Would the events of 2007 have transpired as they did had Sorenstam been healthy? Will a fully fit Annika be able to usurp the lady who upended her?
 
The answer to the first question is moot; the answer to the second one highly debatable. To her credit, Annika seems as determined as ever to make the latter happen.
 
Ill be back, she said tersely after being knocked out of the ADT Championship, the season finale, to assure her winless campaign.
 
The only thing for certain is that there is a New World Order in womens golf, and Ochoa is in command. Perhaps it was a long time coming; after all, Sorenstam couldnt dominate forever ' particularly not with her admitted waning desire to compete.
 
But at least, if healthy, she could have gone down with a fight. Instead she was forced to concede her throne.
 
It was April 23, 2007 that Lorena Ochoa officially became the No. 1 player in the world. But it was nine days prior that really signaled change in womens golf.
 
Related Links:
  • Annika Withdraws from Ginn with Back Injury
  • Golf Central Special: Annika's disappointing season
  • 12 Days of Golf Countdown
  • Getty Images

    Johnson, Moore co-lead Valero Texas Open through 36

    By Associated PressApril 20, 2018, 11:32 pm

    SAN ANTONIO - Zach Johnson was going nowhere in the Valero Texas Open when it all changed with one putt.

    He made an 8-foot par putt on the 13th hole of the opening round to stay at 2 under. He followed with a big drive, a hybrid into 12 feet and an eagle. Johnson was on his way, and he kept right on going Friday to a 7-under 65 and a share of the early 36-hole lead with Ryan Moore.

    ''You just never know. That's the beauty of this game,'' Johnson said. ''I felt like I was hitting some solid shots and wasn't getting rewarded, and you've just got to stay in it. You've got to persevere, grind it out, fight for pars. You just never know.''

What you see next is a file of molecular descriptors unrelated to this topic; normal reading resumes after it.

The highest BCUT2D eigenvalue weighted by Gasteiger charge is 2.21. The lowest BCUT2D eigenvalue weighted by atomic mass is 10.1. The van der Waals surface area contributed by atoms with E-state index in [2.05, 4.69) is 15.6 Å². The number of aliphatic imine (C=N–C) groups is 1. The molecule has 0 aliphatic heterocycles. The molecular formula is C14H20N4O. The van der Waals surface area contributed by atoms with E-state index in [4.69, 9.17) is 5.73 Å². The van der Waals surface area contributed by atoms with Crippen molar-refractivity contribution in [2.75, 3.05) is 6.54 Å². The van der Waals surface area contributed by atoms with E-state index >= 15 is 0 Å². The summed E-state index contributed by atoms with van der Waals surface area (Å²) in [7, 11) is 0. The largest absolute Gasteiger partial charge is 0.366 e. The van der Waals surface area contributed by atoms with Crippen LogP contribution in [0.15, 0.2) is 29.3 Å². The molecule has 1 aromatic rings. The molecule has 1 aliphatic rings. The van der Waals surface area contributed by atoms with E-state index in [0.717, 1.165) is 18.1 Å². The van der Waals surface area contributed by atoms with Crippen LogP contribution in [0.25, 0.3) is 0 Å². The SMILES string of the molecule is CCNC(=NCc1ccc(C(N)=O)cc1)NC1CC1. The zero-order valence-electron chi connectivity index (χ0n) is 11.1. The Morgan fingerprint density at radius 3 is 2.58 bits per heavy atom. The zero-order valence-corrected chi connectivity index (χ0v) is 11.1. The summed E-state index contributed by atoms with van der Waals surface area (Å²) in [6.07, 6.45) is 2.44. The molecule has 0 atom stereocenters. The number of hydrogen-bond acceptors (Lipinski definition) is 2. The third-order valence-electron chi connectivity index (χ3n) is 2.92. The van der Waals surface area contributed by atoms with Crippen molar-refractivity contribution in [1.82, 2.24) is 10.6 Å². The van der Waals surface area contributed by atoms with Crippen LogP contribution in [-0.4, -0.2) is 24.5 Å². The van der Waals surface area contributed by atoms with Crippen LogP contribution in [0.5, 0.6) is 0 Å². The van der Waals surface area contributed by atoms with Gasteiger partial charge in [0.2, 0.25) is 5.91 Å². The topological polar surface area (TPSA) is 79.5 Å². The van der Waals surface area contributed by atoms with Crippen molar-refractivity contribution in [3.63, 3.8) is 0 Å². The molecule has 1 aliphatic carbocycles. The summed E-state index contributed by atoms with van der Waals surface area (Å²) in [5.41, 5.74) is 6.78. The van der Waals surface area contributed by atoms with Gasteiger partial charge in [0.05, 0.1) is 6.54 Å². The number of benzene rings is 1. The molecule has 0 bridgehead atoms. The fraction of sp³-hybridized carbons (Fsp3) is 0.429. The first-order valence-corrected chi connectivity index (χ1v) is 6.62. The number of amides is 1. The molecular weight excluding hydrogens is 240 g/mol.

Moore had three birdies over his last five holes for a 67 and joined Johnson at 9-under 135.

    Ben Crane (66), Martin Laird (65) and David Hearn (68) were three shots out of the lead among those who played Friday morning. Billy Horschel and Keegan Bradley shot 71 and were four shots behind at 5-under 139.

    Sergio Garcia, who consulted Greg Norman on the design of the AT&T Oaks Course at the TPC San Antonio, might have a long stay in his first time at the Texas Open since 2010. Garcia shot an even-par 72, and at one point became so frustrated he threw his driver into the shrubs.


    Full-field scores from the Valero Texas Open

    Valero Texas Open: Articles, photos and videos


    Garcia finished at 2-over 146 and was outside the cut. He was in jeopardy of missing his second straight cut, depending on afternoon scoring.

    Johnson, a two-time winner of the Texas Open, appeared to be headed to a short week until the key par save on the 13th hole, followed by his eagle, par and three straight birdies. He began the second round Friday with five birdies in a six-hole stretch on the back nine, a sixth birdie on the par-4 first hole, and then an eagle on the short par-4 fifth when he holed out from a greenside bunker.